We mentioned earlier on that some research suggests that people tend to believe something more if there are brain images included, although the research isn’t that conclusive. Published this week in Public Understanding of Science, the Cornell Food and Brand Lab study found trivial graphs or formulas accompanying medical information can lead consumers to believe products are more effective.
From the press release:
“Your faith in science may actually make you more likely to trust information that appears scientific but really doesn’t tell you much,” said lead author Aner Tal, post-doctoral researcher at the Cornell Food and Brand Lab. “Anything that looks scientific can make information you read a lot more convincing.”
The study showed that when a graph — with no new information — was added to the description of a medication, 96.6 percent of people believed that the medicines were effective in reducing illness verses 67.7 percent of people who were shown the product information without the graph.
“Even those with professed faith in science were more likely to be swayed by trivial scientific looking product information,” said Tal. “In fact, the more people believed in science, the more they were convinced by the graphs. What this means is that when you read claims about new products, whether it’s a medication or a new technology, you should ask yourself, ‘where does this information come from?’, ‘what’s the basis for the claims being made?’ Don’t let things that look scientific but don’t really tell you much fool you. Sometimes a graph is just a graph!”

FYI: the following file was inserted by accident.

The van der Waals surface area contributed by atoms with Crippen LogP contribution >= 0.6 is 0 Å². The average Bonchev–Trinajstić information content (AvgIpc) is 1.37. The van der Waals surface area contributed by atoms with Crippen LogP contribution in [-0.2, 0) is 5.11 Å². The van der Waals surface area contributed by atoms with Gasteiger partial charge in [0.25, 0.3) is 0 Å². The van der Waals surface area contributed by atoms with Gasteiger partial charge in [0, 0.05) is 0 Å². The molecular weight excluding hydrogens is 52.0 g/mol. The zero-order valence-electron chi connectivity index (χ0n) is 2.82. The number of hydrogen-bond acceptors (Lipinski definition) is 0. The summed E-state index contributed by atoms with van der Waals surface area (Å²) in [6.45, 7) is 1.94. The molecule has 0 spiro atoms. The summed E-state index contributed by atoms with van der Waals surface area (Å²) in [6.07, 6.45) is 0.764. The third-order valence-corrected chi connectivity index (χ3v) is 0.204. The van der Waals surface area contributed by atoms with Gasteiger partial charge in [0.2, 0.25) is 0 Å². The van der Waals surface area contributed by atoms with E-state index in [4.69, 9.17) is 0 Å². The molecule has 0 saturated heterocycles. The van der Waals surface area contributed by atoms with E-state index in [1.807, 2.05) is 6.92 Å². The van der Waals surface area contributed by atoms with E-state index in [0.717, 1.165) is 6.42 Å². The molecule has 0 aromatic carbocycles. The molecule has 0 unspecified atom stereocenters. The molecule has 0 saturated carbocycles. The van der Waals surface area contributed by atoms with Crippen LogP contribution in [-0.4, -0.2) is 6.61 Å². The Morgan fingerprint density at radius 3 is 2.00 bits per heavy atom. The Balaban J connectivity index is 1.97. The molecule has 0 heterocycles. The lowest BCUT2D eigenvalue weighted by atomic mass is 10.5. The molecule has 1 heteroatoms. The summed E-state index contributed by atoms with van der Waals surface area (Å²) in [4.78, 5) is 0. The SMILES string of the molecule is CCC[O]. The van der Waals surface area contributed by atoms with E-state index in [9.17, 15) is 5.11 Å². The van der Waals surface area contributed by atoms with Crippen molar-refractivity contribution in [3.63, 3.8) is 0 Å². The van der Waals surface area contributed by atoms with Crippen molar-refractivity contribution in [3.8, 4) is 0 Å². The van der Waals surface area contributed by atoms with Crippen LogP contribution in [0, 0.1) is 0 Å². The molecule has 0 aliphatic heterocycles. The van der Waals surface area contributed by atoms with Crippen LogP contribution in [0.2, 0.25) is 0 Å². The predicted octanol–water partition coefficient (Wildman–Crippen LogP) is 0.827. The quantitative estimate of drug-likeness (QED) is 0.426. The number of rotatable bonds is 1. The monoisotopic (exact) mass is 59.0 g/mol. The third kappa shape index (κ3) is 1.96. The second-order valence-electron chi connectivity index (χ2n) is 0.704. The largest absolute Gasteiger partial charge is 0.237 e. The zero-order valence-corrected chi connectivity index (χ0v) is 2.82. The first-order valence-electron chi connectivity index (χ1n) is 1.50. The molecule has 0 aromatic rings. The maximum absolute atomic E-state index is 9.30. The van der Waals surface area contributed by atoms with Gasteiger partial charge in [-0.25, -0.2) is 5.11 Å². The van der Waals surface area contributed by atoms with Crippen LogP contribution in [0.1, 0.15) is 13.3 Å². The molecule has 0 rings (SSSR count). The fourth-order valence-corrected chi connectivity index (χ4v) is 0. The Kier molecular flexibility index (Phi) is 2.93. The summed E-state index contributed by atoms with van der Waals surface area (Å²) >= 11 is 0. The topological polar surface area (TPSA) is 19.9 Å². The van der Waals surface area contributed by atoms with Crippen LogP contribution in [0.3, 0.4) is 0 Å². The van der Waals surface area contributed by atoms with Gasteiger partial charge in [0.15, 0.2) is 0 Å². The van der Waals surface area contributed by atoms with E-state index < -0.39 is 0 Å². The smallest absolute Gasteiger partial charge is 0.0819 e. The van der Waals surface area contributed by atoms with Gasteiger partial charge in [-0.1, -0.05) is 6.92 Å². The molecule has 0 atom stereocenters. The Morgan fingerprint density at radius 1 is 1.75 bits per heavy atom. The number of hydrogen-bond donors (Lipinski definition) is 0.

Abstract of the research:
The appearance of being scientific can increase persuasiveness. Even trivial cues can create such an appearance of a scientific basis. In our studies, including simple elements, such as graphs (Studies 1–2) or a chemical formula (Study 3), increased belief in a medication’s efficacy. This appears to be due to the association of such elements with science, rather than increased comprehensibility, use of visuals, or recall. Belief in science moderates the persuasive effect of graphs, such that people who have a greater belief in science are more affected by the presence of graphs (Study 2). Overall, the studies contribute to past research by demonstrating that even trivial elements can increase public persuasion despite their not truly indicating scientific expertise or objective support.